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FINANCE & INVESTING | 09.08.2019
On Invesdor.com, you can invest in various companies and industries. One such an industry is proptech. If the word sounds strange and you feel you don’t know much about it, let’s have a look and see if we can get you acquainted.
A brief definition of proptech is that it is a collection of technological applications and platforms that help real estate professionals and common users rent, sell, buy, control and manage real estate property. Prominent examples of companies are WeWork, offering shared workspaces, and Airbnb, which brokers bookings for homestays. Examples closer to home include Igglo, a company that brings property owners and renters together in a way reminiscent of Tinder, and 720°, whose solutions monitor and improve indoor air quality at properties.
Proptech is a busy sector, with plenty of companies looking for a share of the market. At the time of writing, a directory by Unissu (who describe themselves as “the world’s PropTech marketplace”) finds over 7,100 companies globally in the sector.
The two leading companies in the proptech unicorn club (privately held companies valued at $1bn or more) were WeWork and Airbnb. WeWork has been reportedly valued at $47bn (although recent estimates have put the company's valuation considerably lower) and Airbnb at $38bn. Both companies have been expected to go public. WeWork filed to go public in late 2018 while there has been speculation that Airbnb’s potential IPO date might be pushed to 2020.
It was reported, however, that WeWork ran into challenges right ahead of its listing: the company leadership raised controversial attention and CEO Adam Neumann’s views on listing, its timing and implementation differed from those of the company’s main financial backers and economic advisors. The company’s valuation has also been estimated to possibly be considerably lower than previous valuations: some recent estimates of the company’s valuation are approximately $14-15bn. These challenges led in autumn 2019 to Neumann stepping down from the position of CEO as well as, according to reports in the media, WeWork delaying its IPO and planning changes regarding the company's management, personnel and property.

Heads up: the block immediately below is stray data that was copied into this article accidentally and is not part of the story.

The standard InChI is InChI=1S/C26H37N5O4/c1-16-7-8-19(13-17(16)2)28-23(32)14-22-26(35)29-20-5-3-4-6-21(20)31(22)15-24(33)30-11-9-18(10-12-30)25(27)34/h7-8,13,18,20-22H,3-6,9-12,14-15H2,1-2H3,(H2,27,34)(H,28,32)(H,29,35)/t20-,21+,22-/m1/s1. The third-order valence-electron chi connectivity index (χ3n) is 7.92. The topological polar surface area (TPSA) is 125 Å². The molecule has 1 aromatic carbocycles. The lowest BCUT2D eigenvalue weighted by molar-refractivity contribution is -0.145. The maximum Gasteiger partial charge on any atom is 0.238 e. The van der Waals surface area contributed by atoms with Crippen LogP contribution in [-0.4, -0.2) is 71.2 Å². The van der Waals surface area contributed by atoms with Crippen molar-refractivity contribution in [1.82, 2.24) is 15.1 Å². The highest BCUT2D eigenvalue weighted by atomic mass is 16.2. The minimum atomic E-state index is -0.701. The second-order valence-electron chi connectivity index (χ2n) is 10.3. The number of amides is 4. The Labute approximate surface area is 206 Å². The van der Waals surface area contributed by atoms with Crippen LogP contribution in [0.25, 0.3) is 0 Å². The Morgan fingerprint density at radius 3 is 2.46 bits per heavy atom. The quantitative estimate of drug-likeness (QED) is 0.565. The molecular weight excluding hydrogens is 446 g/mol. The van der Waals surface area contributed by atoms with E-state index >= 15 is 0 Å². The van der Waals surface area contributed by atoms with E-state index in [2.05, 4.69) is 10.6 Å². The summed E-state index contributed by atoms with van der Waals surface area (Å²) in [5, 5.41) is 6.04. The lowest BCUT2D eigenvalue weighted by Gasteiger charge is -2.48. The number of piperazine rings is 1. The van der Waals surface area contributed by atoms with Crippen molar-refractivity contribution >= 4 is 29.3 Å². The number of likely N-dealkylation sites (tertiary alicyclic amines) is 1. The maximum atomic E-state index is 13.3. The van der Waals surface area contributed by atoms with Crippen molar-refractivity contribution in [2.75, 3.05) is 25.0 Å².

The industry’s biggest players are mostly focused in the United States and China. According to Stonup Capital, 22 proptech companies reached unicorn status in June 2018. Of the total valuation of the unicorns, 76% was from American and 24% from Chinese companies. In Europe, Built World Innovation, EXPO REAL and PwC Germany identified more than 2,400 proptech startups across the continent. On their Top 100 list, drawn from over 600 companies, Germany had most entries with 34. Netherlands came second with 15 and the UK with 9 companies on the list.
With various terminology and differing definitions of what is proptech, you might come across differing opinions on what the total amount of investments in the industry is and to what direction investing in it is trending.
For example, Venture Scanner reported that 2018 was a record funding year for real estate technology, with all funding coming close to $20bn. According to them, this represented a rise of 38% from 2017. A notable slice of the reported total came from rounds of companies such as WeWork, Lianjia and View, all surpassing $1bn.
However, according to the 2018 end-of-the-year report by CREtech the total amount invested in proptech companies in 2018 globally was $9.6bn, a drop of 23.7% from 2017, despite the number of deals rising by 46.6%. CREtech Chief Research Advisor Ashkan Zandieh suggested this development was a result of the rise of late-stage deals, which accounted for 91% of the 2018 dollar volume.